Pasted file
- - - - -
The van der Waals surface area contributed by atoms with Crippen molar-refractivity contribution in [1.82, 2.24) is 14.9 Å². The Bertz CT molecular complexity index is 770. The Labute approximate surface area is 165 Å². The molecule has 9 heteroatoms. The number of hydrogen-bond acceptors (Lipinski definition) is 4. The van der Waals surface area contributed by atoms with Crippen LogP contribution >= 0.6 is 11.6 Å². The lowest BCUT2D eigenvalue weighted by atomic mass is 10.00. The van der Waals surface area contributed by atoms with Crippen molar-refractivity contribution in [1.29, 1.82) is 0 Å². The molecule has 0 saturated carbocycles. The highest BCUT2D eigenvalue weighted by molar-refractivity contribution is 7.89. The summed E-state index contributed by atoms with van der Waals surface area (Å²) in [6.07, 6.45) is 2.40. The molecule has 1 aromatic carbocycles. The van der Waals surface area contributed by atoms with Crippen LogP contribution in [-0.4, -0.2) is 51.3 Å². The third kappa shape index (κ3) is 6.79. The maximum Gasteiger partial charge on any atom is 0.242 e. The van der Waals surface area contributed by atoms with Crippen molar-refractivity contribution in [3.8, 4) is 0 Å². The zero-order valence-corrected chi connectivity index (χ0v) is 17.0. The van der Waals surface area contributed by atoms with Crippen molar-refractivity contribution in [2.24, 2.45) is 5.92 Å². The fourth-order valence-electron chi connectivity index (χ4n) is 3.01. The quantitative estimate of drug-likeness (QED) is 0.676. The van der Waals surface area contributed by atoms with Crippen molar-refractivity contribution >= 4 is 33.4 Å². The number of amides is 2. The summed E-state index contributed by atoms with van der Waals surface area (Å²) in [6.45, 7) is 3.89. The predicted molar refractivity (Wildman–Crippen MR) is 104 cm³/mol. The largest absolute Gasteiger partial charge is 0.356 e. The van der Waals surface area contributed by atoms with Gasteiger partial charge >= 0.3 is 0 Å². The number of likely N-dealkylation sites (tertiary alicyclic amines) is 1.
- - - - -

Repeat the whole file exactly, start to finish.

The van der Waals surface area contributed by atoms with Crippen molar-refractivity contribution in [1.82, 2.24) is 14.9 Å². The Bertz CT molecular complexity index is 770. The Labute approximate surface area is 165 Å². The molecule has 9 heteroatoms. The number of hydrogen-bond acceptors (Lipinski definition) is 4. The van der Waals surface area contributed by atoms with Crippen LogP contribution >= 0.6 is 11.6 Å². The lowest BCUT2D eigenvalue weighted by atomic mass is 10.00. The van der Waals surface area contributed by atoms with Crippen molar-refractivity contribution in [1.29, 1.82) is 0 Å². The molecule has 0 saturated carbocycles. The highest BCUT2D eigenvalue weighted by molar-refractivity contribution is 7.89. The summed E-state index contributed by atoms with van der Waals surface area (Å²) in [6.07, 6.45) is 2.40. The molecule has 1 aromatic carbocycles. The van der Waals surface area contributed by atoms with Crippen LogP contribution in [-0.4, -0.2) is 51.3 Å². The third kappa shape index (κ3) is 6.79. The maximum Gasteiger partial charge on any atom is 0.242 e. The van der Waals surface area contributed by atoms with Crippen molar-refractivity contribution in [3.8, 4) is 0 Å². The zero-order valence-corrected chi connectivity index (χ0v) is 17.0. The van der Waals surface area contributed by atoms with Crippen molar-refractivity contribution in [2.24, 2.45) is 5.92 Å². The fourth-order valence-electron chi connectivity index (χ4n) is 3.01. The quantitative estimate of drug-likeness (QED) is 0.676. The van der Waals surface area contributed by atoms with Crippen molar-refractivity contribution >= 4 is 33.4 Å². The number of amides is 2. The summed E-state index contributed by atoms with van der Waals surface area (Å²) in [6.45, 7) is 3.89. The predicted molar refractivity (Wildman–Crippen MR) is 104 cm³/mol. The largest absolute Gasteiger partial charge is 0.356 e. The van der Waals surface area contributed by atoms with Gasteiger partial charge >= 0.3 is 0 Å². The number of likely N-dealkylation sites (tertiary alicyclic amines) is 1.